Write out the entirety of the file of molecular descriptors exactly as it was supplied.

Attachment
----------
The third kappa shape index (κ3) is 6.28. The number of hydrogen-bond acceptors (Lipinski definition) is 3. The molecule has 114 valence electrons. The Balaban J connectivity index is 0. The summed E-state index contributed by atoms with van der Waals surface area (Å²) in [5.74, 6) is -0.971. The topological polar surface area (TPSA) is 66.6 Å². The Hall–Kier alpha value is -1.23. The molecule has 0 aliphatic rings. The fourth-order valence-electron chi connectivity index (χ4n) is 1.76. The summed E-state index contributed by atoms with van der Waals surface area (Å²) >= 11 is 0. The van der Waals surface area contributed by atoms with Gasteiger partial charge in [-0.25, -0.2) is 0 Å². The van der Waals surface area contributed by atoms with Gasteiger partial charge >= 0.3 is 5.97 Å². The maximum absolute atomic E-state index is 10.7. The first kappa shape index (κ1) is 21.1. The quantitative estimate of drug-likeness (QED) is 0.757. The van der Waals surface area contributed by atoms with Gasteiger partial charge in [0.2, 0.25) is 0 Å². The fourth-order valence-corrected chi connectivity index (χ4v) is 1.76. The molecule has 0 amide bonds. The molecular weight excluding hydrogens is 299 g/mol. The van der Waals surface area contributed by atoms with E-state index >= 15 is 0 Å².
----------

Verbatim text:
The third kappa shape index (κ3) is 6.28. The number of hydrogen-bond acceptors (Lipinski definition) is 3. The molecule has 114 valence electrons. The Balaban J connectivity index is 0. The summed E-state index contributed by atoms with van der Waals surface area (Å²) in [5.74, 6) is -0.971. The topological polar surface area (TPSA) is 66.6 Å². The Hall–Kier alpha value is -1.23. The molecule has 0 aliphatic rings. The fourth-order valence-electron chi connectivity index (χ4n) is 1.76. The summed E-state index contributed by atoms with van der Waals surface area (Å²) >= 11 is 0. The van der Waals surface area contributed by atoms with Gasteiger partial charge in [-0.25, -0.2) is 0 Å². The van der Waals surface area contributed by atoms with Gasteiger partial charge >= 0.3 is 5.97 Å². The maximum absolute atomic E-state index is 10.7. The first kappa shape index (κ1) is 21.1. The quantitative estimate of drug-likeness (QED) is 0.757. The van der Waals surface area contributed by atoms with Gasteiger partial charge in [0.2, 0.25) is 0 Å². The fourth-order valence-corrected chi connectivity index (χ4v) is 1.76. The molecule has 0 amide bonds. The molecular weight excluding hydrogens is 299 g/mol. The van der Waals surface area contributed by atoms with E-state index >= 15 is 0 Å².